Candidosis (candidiasis, moniliasis) describes a group of yeastlike fungal infections involving the skin and/or mucous membranes, including the mouth. Infection is caused by Candida species, typically, Candida albicans. 
C albicans is ubiquitous and is found mainly on oral or genital mucosae; it may also be transmissible between consorts.  Candida is an opportunistic infection and typically occurs where the local ecology is disturbed, or where there is an immune defect.
Candidosis is seen orally in people with altered oral ecology (from dental appliances, hyposalivation, or the local use of immunosuppressants or antimicrobials) and/or impaired immunity (eg, transplant recipients, persons on immunosuppressive treatments, persons with HIV/AIDS or oral cancer, various cellular immune defects). [3, 4, 5]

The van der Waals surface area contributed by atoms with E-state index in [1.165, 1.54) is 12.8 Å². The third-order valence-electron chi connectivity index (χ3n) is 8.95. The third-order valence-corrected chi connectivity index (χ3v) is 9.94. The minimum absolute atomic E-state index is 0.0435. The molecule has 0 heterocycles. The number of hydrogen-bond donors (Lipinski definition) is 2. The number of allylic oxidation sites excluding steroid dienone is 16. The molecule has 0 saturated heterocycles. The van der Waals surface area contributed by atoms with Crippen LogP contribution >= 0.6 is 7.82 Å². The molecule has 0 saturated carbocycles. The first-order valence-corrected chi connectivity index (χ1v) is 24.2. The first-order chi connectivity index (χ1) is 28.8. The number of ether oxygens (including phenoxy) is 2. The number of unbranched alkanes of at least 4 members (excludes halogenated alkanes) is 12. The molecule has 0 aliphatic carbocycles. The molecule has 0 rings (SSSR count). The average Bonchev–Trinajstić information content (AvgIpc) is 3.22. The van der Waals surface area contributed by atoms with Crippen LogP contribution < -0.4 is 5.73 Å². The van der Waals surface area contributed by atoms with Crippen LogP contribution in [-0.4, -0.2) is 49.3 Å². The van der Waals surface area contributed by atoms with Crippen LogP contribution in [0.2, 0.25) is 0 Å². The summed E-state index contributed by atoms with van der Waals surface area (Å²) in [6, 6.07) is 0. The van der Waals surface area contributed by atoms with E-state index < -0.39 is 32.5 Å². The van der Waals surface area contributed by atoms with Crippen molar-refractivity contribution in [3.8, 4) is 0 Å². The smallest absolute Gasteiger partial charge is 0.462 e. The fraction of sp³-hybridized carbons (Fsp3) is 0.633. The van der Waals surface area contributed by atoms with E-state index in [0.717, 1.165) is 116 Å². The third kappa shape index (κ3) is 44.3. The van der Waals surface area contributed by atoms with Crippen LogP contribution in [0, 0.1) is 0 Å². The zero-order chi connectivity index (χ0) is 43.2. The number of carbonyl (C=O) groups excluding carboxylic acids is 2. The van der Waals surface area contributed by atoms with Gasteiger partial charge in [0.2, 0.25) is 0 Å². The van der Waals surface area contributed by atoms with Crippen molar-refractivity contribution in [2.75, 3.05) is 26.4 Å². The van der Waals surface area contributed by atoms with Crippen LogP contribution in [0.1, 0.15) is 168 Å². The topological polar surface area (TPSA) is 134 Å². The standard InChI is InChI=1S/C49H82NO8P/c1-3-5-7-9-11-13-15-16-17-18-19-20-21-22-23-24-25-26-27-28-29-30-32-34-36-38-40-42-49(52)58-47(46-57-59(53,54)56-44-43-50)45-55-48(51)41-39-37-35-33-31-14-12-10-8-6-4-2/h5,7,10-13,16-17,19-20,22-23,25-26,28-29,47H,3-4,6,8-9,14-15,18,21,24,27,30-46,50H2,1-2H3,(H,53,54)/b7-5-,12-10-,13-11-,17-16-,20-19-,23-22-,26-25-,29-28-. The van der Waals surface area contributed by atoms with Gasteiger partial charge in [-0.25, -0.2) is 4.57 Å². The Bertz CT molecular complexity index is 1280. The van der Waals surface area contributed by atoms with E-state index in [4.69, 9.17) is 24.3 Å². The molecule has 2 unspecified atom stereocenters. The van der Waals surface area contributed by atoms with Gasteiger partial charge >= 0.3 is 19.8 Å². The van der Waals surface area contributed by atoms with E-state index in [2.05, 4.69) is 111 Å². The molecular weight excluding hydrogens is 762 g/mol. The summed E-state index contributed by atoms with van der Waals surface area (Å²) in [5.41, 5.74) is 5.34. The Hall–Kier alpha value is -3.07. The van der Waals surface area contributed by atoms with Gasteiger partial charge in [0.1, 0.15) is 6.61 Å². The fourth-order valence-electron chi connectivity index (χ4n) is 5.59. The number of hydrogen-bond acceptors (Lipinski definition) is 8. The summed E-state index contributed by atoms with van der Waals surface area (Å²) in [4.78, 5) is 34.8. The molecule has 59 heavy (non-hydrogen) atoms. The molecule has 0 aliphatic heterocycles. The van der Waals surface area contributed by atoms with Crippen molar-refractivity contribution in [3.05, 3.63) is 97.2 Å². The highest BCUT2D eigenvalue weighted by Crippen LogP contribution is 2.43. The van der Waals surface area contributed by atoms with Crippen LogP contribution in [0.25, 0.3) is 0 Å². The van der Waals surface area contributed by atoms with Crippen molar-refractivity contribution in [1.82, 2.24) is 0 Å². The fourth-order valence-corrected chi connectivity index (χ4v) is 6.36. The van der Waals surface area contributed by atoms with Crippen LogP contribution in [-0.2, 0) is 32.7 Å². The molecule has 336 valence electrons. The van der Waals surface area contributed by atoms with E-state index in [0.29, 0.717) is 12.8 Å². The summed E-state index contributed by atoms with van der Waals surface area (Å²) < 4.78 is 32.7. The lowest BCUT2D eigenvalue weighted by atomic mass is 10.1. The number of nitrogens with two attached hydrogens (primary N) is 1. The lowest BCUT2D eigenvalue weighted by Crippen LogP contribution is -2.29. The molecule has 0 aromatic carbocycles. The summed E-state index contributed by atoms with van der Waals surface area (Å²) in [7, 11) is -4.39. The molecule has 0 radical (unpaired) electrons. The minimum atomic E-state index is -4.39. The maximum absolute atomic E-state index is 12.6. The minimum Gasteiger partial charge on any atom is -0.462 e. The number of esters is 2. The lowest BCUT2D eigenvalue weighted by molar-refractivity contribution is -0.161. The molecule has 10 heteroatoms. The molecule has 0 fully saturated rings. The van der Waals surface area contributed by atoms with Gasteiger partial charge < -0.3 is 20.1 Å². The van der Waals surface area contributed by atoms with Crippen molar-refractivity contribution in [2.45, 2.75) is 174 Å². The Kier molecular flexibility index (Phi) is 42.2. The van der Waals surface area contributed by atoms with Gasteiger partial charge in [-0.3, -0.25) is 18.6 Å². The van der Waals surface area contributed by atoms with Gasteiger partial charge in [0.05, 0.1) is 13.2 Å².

By tradition, the most commonly used classification of oral candidosis divides the infection into 4 types including (1) acute pseudomembranous candidosis (thrush), (2) acute atrophic (erythematous) candidosis, (3) chronic hyperplastic candidosis, and (4) chronic atrophic (erythematous) candidosis.
Chronic hyperplastic candidosis was further subdivided into 4 groups based on localization patterns and endocrine involvement including (1) chronic oral candidosis (candidal leukoplakia), (2) endocrine candidosis syndrome, (3) chronic localized mucocutaneous candidosis, and (4) chronic diffuse candidosis.
Thrush (acute pseudomembranous candidosis) is the term used for the multiple white-fleck appearance of acute candid0sis, which purportedly resembles the appearance of the bird with the same name.
Erythematous candidosis is the term used for the red lesions of candidosis.